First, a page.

Intensive Care Medicine Training

Intensive Care Medicine (ICM) is an exciting and dynamic specialty with the responsibility for caring for the most critically ill patients in hospital. While other medical specialties deal exclusively with specific organs or body systems, ICM encompasses the entire spectrum of medical and surgical pathology. An ICM doctor is able to provide advanced organ support during critical illness and is responsible for coordinating the care of patients on the ICU. ICM is high-tech, life-saving care that underpins and interacts with all other areas of the hospital.

Training is co-ordinated by the Faculty of Intensive Care Medicine (FICM). There is up-to-date information on training at the Faculty of Intensive Care website.

The Wessex Intensive Care Society website is a good resource for trainees.

Single Intensive Care Medicine Programme

It is possible to train exclusively in ICM in addition to combining it with another specialty. Recruitment will be by competitive national interviews run by the HEE – West Midlands. Allocations are to the HEE Wessex region. This may mean that applicants may be allocated to any geographic location within Wessex, depending on training needs.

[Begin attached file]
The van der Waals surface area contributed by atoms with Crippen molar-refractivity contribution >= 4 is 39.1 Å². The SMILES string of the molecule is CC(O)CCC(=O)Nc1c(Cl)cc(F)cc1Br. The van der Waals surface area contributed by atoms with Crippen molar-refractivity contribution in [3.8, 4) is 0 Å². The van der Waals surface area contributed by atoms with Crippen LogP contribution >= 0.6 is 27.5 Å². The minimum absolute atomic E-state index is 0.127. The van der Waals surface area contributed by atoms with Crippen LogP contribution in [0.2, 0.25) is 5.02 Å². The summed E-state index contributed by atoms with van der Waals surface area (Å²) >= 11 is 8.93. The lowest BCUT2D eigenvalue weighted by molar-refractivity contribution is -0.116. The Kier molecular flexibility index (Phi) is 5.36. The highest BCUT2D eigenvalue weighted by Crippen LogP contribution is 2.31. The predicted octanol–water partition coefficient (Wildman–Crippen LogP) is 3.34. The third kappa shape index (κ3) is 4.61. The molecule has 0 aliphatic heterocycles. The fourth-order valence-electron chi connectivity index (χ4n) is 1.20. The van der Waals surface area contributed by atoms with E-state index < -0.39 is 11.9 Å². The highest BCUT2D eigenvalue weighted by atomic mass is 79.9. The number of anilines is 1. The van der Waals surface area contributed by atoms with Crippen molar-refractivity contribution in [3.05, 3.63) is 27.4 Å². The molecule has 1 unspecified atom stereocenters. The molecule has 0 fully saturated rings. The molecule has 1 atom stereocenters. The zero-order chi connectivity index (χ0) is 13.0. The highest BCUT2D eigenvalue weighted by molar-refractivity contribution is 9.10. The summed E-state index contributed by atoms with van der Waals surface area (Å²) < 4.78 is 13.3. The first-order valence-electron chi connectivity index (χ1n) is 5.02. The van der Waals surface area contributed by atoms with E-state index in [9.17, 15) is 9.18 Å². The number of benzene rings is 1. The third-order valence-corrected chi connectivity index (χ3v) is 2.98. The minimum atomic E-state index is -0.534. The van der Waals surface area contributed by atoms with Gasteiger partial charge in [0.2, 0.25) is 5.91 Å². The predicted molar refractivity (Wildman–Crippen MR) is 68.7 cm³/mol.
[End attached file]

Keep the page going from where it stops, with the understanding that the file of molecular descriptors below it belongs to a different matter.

The ICM training programme runs from ST3 to ST7 and consists of three stages of training. Entrance to ST3 is from a number of defined core training routes. Applicants will need to have completed one of the core training programmes in addition to your Foundation years, that is Acute Care Common Stem, Core Anaesthetic Training, Core Medical Training. From these they will need to have obtained one of the following:

  • FFICM (Primary) in development
  • FRCA (Primary)
  • MRCP UK (full)
  • MCEM (full)

Dual CCT Training Programme

Prior to the introduction of single CCT ICM training, doctors training in ICM would do so in conjunction with a parent specialty. While this is no longer necessary, they may wish to undertake a dual CCT programme leading to a qualification in both ICM and a partner specialty. Dual CCT programmes will inevitably extend training time; the length will depend on previous experience and chosen partner specialty, though eight and a half years is the common indicative minimum duration.

Application to the partner specialty is through competitive national interviews. Dual programmes are available in Acute Medicine, Anaesthesia, Emergency Medicine, Renal Medicine and Respiratory Medicine.